27. March 2018

Hello, is this a Bot?

Perhaps you know this phenomenon: you call someone and instead of the dial tone, you immediately hear a human voice.

While upon hearing “please leave a message” we used to be able to tell that it was only an answering machine, the difference between man and machine is becoming more and more difficult for us nowadays.

Many larger and smaller companies offer their customers a chat option either on their own websites, or more often than not also in social media. Usually the chat starts with a predefined greeting as soon as the chat window is opened. This is where the confusion begins: Will you have a conversation with a real person or are you already in the middle of conversing with these chatbots that you have heard about seemingly everywhere? However, this scenario is not as trivial as it seems. Because depending on whether the user thinks he is talking to a real person or a machine, the final revelation can have very different consequences.

That’s a human being! Or is it?

Many chatbots use keywords. This means that they choose a specific word in the user input and give a prefabricated answer that best fits that keyword. Since these chatbots hardly generate answers themselves, their human typed responses are often grammatically correct. If they also miss the topic a little bit, the user does not get suspicious immediately. We are familiar with this style of a more broad coverage of topics from years of interacting with human employees – which is why we have built up a certain tolerance for unprecise communication styles. At least when the third, very general – sometimes even totally oblivious to the topic – answer is given, the chat seems suspicious. Frustration and indignation arise, because it turns out the user has been talking to a chatbot when they have expected a real human being. In itself, this is nothing terrible if you clearly announce that the conversation will be held with a chatbot. Some customers may find such a surprise even amusing. However, depending on the company profile, this may not necessarily be the desired reaction of potential customers.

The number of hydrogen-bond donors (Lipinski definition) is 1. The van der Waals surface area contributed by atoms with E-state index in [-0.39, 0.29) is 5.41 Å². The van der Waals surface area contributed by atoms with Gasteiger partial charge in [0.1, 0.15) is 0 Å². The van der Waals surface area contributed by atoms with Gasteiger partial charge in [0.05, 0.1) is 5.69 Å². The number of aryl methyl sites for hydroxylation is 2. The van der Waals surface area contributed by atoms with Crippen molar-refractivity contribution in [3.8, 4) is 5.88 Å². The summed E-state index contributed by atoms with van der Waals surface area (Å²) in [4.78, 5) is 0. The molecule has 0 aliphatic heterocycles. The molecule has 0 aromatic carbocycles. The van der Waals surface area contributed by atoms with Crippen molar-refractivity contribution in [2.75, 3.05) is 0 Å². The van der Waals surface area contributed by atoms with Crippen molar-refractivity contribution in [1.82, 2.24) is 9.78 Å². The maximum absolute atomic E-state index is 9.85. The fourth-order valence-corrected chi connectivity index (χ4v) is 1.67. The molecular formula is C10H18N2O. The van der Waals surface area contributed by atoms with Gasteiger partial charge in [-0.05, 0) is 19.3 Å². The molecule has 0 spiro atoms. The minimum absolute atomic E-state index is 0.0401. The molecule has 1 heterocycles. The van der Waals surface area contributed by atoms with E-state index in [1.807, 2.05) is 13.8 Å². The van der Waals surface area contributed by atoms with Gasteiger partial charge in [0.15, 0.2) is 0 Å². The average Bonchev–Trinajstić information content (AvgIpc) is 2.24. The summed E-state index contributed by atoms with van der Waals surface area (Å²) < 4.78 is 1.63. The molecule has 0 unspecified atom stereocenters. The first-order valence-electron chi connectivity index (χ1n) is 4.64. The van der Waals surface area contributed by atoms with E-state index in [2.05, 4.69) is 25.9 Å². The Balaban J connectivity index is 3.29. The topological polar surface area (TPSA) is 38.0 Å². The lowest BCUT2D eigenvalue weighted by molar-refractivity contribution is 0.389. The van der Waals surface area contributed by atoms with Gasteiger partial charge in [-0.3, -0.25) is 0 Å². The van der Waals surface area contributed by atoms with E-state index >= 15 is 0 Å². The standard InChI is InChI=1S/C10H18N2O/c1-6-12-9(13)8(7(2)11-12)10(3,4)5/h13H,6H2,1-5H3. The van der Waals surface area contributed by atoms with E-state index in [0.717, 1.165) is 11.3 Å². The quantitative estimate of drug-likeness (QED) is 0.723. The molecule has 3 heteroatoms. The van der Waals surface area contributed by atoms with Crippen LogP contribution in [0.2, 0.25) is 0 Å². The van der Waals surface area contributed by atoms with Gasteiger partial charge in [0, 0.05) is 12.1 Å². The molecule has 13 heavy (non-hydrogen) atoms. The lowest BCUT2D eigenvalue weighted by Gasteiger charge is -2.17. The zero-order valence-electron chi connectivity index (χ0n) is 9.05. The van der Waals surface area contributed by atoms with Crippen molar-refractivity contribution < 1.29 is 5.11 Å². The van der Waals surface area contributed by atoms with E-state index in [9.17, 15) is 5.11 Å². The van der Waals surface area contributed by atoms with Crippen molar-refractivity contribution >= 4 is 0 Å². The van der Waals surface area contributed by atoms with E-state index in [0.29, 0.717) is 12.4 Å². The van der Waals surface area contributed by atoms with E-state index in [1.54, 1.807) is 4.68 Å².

That’s a bot! Or is it?

Prefabricated answers actually come from human customer service. It is an art in itself to address customers with the same enthusiasm throughout the day. If customer support talks to users via chat, the production of standard greetings and answers at the push of a single button is very convenient. If the user has noticed that the texts are ready-made, for example due to the unusually fast response time, they could assume that they might be talking to a chatbot. From this point on, the inhibition threshold is much lower, but the fact that it is a person they have been talking to is even more unpleasant. It will not be long before the choice of answers from the customer support keyboard is no longer sufficient and therefore manually formulated messages have to be used. If it becomes subliminally clear that they have been talking to a person the entire time, the user could perceive this as deception. The feeling that you have been “secretly” observed by someone is not something you want to expose your customers to.

Honesty is the best policy

Although the experience is much more negative when the user has been talking to a person, despite having assumed a bot, the surprise of the vice versa situation is also not desirable. We note: users must always be made aware of who they are talking to.


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